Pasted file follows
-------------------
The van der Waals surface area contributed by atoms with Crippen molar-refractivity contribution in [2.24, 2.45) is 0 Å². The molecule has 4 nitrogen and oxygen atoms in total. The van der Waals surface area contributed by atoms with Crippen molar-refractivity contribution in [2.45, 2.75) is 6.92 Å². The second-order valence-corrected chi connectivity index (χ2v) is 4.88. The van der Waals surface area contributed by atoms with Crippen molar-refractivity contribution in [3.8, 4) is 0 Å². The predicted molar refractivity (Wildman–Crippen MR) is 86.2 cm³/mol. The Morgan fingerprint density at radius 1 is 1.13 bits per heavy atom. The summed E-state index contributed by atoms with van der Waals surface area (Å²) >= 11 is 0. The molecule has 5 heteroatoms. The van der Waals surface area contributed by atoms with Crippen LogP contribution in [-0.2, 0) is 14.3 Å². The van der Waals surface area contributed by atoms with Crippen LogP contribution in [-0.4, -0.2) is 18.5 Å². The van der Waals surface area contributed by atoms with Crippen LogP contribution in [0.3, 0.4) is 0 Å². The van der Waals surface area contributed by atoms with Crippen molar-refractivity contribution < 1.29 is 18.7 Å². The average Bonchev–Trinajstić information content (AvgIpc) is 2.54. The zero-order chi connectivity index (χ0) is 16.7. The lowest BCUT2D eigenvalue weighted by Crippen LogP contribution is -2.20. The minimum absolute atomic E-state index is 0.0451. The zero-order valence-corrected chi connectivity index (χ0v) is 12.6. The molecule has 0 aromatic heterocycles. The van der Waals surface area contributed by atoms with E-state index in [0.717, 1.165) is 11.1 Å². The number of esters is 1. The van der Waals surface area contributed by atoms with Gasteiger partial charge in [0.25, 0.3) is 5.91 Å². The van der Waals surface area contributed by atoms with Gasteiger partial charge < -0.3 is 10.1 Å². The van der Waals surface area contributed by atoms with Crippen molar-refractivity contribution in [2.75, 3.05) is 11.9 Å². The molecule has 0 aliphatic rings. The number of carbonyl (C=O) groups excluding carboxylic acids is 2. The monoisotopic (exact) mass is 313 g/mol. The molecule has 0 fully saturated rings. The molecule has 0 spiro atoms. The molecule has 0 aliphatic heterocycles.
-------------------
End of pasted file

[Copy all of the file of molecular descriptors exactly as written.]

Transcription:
The van der Waals surface area contributed by atoms with Crippen molar-refractivity contribution in [2.24, 2.45) is 0 Å². The molecule has 4 nitrogen and oxygen atoms in total. The van der Waals surface area contributed by atoms with Crippen molar-refractivity contribution in [2.45, 2.75) is 6.92 Å². The second-order valence-corrected chi connectivity index (χ2v) is 4.88. The van der Waals surface area contributed by atoms with Crippen molar-refractivity contribution in [3.8, 4) is 0 Å². The predicted molar refractivity (Wildman–Crippen MR) is 86.2 cm³/mol. The Morgan fingerprint density at radius 1 is 1.13 bits per heavy atom. The summed E-state index contributed by atoms with van der Waals surface area (Å²) >= 11 is 0. The molecule has 5 heteroatoms. The van der Waals surface area contributed by atoms with Crippen LogP contribution in [-0.2, 0) is 14.3 Å². The van der Waals surface area contributed by atoms with Crippen LogP contribution in [-0.4, -0.2) is 18.5 Å². The van der Waals surface area contributed by atoms with Crippen LogP contribution in [0.3, 0.4) is 0 Å². The van der Waals surface area contributed by atoms with Crippen molar-refractivity contribution < 1.29 is 18.7 Å². The average Bonchev–Trinajstić information content (AvgIpc) is 2.54. The zero-order chi connectivity index (χ0) is 16.7. The lowest BCUT2D eigenvalue weighted by Crippen LogP contribution is -2.20. The minimum absolute atomic E-state index is 0.0451. The zero-order valence-corrected chi connectivity index (χ0v) is 12.6. The molecule has 0 aromatic heterocycles. The van der Waals surface area contributed by atoms with E-state index in [0.717, 1.165) is 11.1 Å². The number of esters is 1. The van der Waals surface area contributed by atoms with Gasteiger partial charge in [0.25, 0.3) is 5.91 Å². The van der Waals surface area contributed by atoms with Gasteiger partial charge < -0.3 is 10.1 Å². The van der Waals surface area contributed by atoms with Crippen molar-refractivity contribution in [2.75, 3.05) is 11.9 Å². The molecule has 0 aliphatic rings. The number of carbonyl (C=O) groups excluding carboxylic acids is 2. The monoisotopic (exact) mass is 313 g/mol. The molecule has 0 fully saturated rings. The molecule has 0 spiro atoms. The molecule has 0 aliphatic heterocycles.